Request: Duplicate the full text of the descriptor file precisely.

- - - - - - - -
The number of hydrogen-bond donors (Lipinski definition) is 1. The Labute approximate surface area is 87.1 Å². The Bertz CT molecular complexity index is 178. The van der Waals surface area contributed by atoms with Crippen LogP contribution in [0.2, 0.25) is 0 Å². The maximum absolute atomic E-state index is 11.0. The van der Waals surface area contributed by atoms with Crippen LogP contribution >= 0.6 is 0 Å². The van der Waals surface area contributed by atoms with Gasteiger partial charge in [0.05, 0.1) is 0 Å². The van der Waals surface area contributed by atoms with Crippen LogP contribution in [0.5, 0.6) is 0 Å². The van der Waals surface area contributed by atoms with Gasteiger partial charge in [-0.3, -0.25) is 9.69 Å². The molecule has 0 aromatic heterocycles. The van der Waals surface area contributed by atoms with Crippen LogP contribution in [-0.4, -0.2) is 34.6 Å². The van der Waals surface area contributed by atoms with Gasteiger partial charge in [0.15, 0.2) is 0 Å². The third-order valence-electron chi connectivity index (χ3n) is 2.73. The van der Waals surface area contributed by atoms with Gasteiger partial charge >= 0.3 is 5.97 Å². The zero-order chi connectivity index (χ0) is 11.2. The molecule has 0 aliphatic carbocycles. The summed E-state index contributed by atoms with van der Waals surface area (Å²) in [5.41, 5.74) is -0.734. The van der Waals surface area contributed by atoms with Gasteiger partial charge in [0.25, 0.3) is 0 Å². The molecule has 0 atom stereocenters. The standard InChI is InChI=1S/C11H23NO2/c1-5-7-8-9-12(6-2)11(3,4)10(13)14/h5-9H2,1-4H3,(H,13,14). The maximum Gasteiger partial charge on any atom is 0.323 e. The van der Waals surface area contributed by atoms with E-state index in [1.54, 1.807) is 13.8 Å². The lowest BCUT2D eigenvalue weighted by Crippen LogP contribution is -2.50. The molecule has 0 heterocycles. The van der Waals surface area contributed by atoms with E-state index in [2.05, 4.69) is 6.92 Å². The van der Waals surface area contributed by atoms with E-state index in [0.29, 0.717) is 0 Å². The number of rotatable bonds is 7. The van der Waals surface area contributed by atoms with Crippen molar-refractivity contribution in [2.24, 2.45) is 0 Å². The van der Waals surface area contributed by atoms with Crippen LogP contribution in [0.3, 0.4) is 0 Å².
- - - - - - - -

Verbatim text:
The number of hydrogen-bond donors (Lipinski definition) is 1. The Labute approximate surface area is 87.1 Å². The Bertz CT molecular complexity index is 178. The van der Waals surface area contributed by atoms with Crippen LogP contribution in [0.2, 0.25) is 0 Å². The maximum absolute atomic E-state index is 11.0. The van der Waals surface area contributed by atoms with Crippen LogP contribution >= 0.6 is 0 Å². The van der Waals surface area contributed by atoms with Gasteiger partial charge in [0.05, 0.1) is 0 Å². The van der Waals surface area contributed by atoms with Crippen LogP contribution in [0.5, 0.6) is 0 Å². The van der Waals surface area contributed by atoms with Gasteiger partial charge in [-0.3, -0.25) is 9.69 Å². The molecule has 0 aromatic heterocycles. The van der Waals surface area contributed by atoms with Crippen LogP contribution in [-0.4, -0.2) is 34.6 Å². The van der Waals surface area contributed by atoms with Gasteiger partial charge in [0.15, 0.2) is 0 Å². The third-order valence-electron chi connectivity index (χ3n) is 2.73. The van der Waals surface area contributed by atoms with Gasteiger partial charge >= 0.3 is 5.97 Å². The zero-order chi connectivity index (χ0) is 11.2. The molecule has 0 aliphatic carbocycles. The summed E-state index contributed by atoms with van der Waals surface area (Å²) in [5.41, 5.74) is -0.734. The van der Waals surface area contributed by atoms with Gasteiger partial charge in [0.25, 0.3) is 0 Å². The molecule has 0 atom stereocenters. The standard InChI is InChI=1S/C11H23NO2/c1-5-7-8-9-12(6-2)11(3,4)10(13)14/h5-9H2,1-4H3,(H,13,14). The maximum Gasteiger partial charge on any atom is 0.323 e. The van der Waals surface area contributed by atoms with E-state index in [1.54, 1.807) is 13.8 Å². The lowest BCUT2D eigenvalue weighted by Crippen LogP contribution is -2.50. The molecule has 0 heterocycles. The van der Waals surface area contributed by atoms with E-state index in [2.05, 4.69) is 6.92 Å². The van der Waals surface area contributed by atoms with E-state index in [0.29, 0.717) is 0 Å². The number of rotatable bonds is 7. The van der Waals surface area contributed by atoms with Crippen molar-refractivity contribution in [2.24, 2.45) is 0 Å². The van der Waals surface area contributed by atoms with Crippen LogP contribution in [0.3, 0.4) is 0 Å².